country at Naval.
the 14th year opposite to thesecond year of his reign (i.e.,
the 16th year asstated in the Sanskrit portion), this
Rajasimha, while he was encamped at Chulal, a town founded by
himself in the district of Rajasingapperungulakkil or
Rajasimhakulakkil, granted to the Brahman Parantaka, the village
Narcheygai-Puttur in Ala-nadu, re-naming it Mandaragauravamangalam.
As in the Sanskrit kportion, lines 147 to 155 seem to record
that BhaskaranSetti (Sreshthisarman of the Sanskrit portion) the son
of Bhaskara and the foremost of the Ombalvas of the Agnivesya-kalpa
and the Komara-Kausika-gotra (Senguti-Kausika of the Sanskrit
portion) dwelling in Puttur, in the Miygundaru (district) of
Koluvur-kurram (division), had received from Parantaka Viranarayana,
the village of Tisaichchudarmangalam in the Vadakalavali-nadu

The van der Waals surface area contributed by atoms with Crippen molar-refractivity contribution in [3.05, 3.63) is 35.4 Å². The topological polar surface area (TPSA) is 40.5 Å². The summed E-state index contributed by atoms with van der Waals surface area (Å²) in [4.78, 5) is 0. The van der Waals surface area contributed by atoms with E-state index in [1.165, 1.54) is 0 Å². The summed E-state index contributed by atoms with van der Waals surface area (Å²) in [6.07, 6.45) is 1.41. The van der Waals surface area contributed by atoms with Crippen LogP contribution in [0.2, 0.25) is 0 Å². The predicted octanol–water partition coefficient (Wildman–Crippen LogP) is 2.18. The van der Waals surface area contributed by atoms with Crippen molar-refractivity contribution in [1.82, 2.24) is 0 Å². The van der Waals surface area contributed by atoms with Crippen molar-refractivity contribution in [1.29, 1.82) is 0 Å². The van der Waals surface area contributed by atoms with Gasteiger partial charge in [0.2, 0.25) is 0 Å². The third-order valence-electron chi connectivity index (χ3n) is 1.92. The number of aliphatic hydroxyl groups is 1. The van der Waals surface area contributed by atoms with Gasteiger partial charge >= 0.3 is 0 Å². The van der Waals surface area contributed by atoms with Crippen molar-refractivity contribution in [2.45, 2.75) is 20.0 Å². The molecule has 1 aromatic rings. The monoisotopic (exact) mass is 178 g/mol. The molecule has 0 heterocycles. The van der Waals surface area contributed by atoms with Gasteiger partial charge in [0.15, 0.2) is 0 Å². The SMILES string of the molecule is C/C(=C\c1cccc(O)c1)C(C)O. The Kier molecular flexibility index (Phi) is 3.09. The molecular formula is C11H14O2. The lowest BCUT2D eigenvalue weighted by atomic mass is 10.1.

(province). From the Sanskrit passage, we learn that Maniyachi,
which may be identified with the well-known junction station on the
South Indian Railway, was surnamed Tisaichchudarmangalam.
The vinnappam (vijnapti in Sanskrit) i.e.,
the one who made the formal request to the king, was, according to
the Tamil portion, a certain Sadiayapiran-Bhattasomayajin of
Pullamangalam in Sola-nadu : and the ajnapti, as in the
Sanskrit portion, was Kurrangon, a native of Vembarrur in
Kalavalinadu. Kuman or
(as he is called in Sanskrit) of the village of Kura in
Kil-Vemba-nadu, was the kudikaval-nayakan or the chief
revenue officer. The
three officers, who, according to the Sanskrit portion, were to